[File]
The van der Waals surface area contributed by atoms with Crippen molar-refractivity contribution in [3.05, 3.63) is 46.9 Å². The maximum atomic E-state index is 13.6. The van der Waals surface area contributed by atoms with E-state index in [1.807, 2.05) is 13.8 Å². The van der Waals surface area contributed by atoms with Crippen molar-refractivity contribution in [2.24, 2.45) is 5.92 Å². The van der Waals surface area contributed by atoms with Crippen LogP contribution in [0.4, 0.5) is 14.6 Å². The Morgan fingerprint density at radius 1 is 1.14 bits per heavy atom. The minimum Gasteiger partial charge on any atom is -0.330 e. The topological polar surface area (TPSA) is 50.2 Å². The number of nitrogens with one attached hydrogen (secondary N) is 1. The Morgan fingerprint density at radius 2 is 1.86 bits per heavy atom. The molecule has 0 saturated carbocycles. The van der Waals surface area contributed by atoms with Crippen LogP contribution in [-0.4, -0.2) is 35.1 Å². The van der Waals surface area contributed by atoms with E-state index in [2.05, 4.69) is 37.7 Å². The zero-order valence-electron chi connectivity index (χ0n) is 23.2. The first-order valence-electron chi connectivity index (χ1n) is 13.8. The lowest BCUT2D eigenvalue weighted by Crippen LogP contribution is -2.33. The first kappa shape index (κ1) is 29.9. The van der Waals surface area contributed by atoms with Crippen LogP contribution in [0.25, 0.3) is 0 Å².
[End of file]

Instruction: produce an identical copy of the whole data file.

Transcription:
The van der Waals surface area contributed by atoms with Crippen molar-refractivity contribution in [3.05, 3.63) is 46.9 Å². The maximum atomic E-state index is 13.6. The van der Waals surface area contributed by atoms with E-state index in [1.807, 2.05) is 13.8 Å². The van der Waals surface area contributed by atoms with Crippen molar-refractivity contribution in [2.24, 2.45) is 5.92 Å². The van der Waals surface area contributed by atoms with Crippen LogP contribution in [0.4, 0.5) is 14.6 Å². The Morgan fingerprint density at radius 1 is 1.14 bits per heavy atom. The minimum Gasteiger partial charge on any atom is -0.330 e. The topological polar surface area (TPSA) is 50.2 Å². The number of nitrogens with one attached hydrogen (secondary N) is 1. The Morgan fingerprint density at radius 2 is 1.86 bits per heavy atom. The molecule has 0 saturated carbocycles. The van der Waals surface area contributed by atoms with Crippen LogP contribution in [-0.4, -0.2) is 35.1 Å². The van der Waals surface area contributed by atoms with E-state index in [2.05, 4.69) is 37.7 Å². The zero-order valence-electron chi connectivity index (χ0n) is 23.2. The first-order valence-electron chi connectivity index (χ1n) is 13.8. The lowest BCUT2D eigenvalue weighted by Crippen LogP contribution is -2.33. The first kappa shape index (κ1) is 29.9. The van der Waals surface area contributed by atoms with Crippen LogP contribution in [0.25, 0.3) is 0 Å².